Global warming shrinks Siberian lakes

The Hindu , Sunday, June 12, 2005
Correspondent : Staff Reporter
MOSCOW: Lakes in two large swaths of Siberia are shrinking in size and 125 of them have disappeared, a U.S. study revealed recently. Scientists have examined satellite photographs of 305,000 sqkm of Siberia, two areas stretching south between the Ural mountains and the Arctic mining town of Norilsk. They claim the disappearance of the lakes is a consequence of global warming. The warning comes as British Prime Minister Tony Blair flies to Moscow this Sunday to secure the support of Russia's President, Vladimir Putin, for G-8 action on climate change. While there were 10,882 lakes larger than 40 hectares in 1971, there were only 9,712, in 1997 a decline of 11 per cent. Published in the journal Science, the study concluded: ``The ultimate effect of continued climate warming on high-latitude, permafrost-controlled lakes and wetlands may well be their widespread disappearance.'' It said: ``Our study reveals a widespread decline in lake abundance and area, despite slight precipitation [rain and snowfall] increases.'' The study also said the total surface areas of lakes in the region had dropped by 6 per cent, while 125 lakes of this size had disappeared completely.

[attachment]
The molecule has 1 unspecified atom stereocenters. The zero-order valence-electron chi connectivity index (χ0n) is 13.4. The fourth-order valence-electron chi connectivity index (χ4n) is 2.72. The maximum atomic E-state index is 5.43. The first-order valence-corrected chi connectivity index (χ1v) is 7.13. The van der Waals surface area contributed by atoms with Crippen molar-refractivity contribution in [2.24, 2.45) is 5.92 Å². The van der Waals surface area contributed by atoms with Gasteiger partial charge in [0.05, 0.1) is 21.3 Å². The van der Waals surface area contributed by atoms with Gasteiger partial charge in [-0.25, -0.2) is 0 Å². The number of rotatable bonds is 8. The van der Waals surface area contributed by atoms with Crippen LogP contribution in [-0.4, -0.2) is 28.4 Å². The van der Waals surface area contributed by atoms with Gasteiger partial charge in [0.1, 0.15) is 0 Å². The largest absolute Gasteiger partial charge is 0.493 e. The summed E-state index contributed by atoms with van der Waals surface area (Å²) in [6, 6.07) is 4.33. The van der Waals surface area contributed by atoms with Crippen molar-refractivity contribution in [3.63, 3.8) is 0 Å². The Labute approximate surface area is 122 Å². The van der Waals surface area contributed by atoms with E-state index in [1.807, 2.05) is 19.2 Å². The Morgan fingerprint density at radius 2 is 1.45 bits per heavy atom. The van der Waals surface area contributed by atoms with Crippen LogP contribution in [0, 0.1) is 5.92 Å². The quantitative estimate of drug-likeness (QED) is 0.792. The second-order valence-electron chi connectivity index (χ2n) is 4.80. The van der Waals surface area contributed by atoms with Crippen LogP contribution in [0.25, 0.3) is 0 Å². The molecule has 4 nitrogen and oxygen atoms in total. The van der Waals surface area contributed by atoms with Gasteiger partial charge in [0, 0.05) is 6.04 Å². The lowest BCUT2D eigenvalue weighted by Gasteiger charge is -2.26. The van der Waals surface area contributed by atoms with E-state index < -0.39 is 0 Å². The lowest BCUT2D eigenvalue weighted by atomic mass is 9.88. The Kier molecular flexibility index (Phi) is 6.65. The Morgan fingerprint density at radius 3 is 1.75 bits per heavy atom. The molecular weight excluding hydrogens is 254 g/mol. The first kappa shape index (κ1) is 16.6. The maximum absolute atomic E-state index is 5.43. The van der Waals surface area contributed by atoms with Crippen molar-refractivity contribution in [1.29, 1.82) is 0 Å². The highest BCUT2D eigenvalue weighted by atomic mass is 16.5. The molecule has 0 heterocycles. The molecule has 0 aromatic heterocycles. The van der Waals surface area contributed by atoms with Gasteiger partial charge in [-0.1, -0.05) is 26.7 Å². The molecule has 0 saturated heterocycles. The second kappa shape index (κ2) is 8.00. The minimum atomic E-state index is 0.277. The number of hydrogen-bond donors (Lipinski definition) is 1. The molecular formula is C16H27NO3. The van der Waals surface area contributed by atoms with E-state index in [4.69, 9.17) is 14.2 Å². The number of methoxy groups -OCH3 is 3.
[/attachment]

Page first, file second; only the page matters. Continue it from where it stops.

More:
SOURCE : The Hindu, Sunday, June 12, 2005
 


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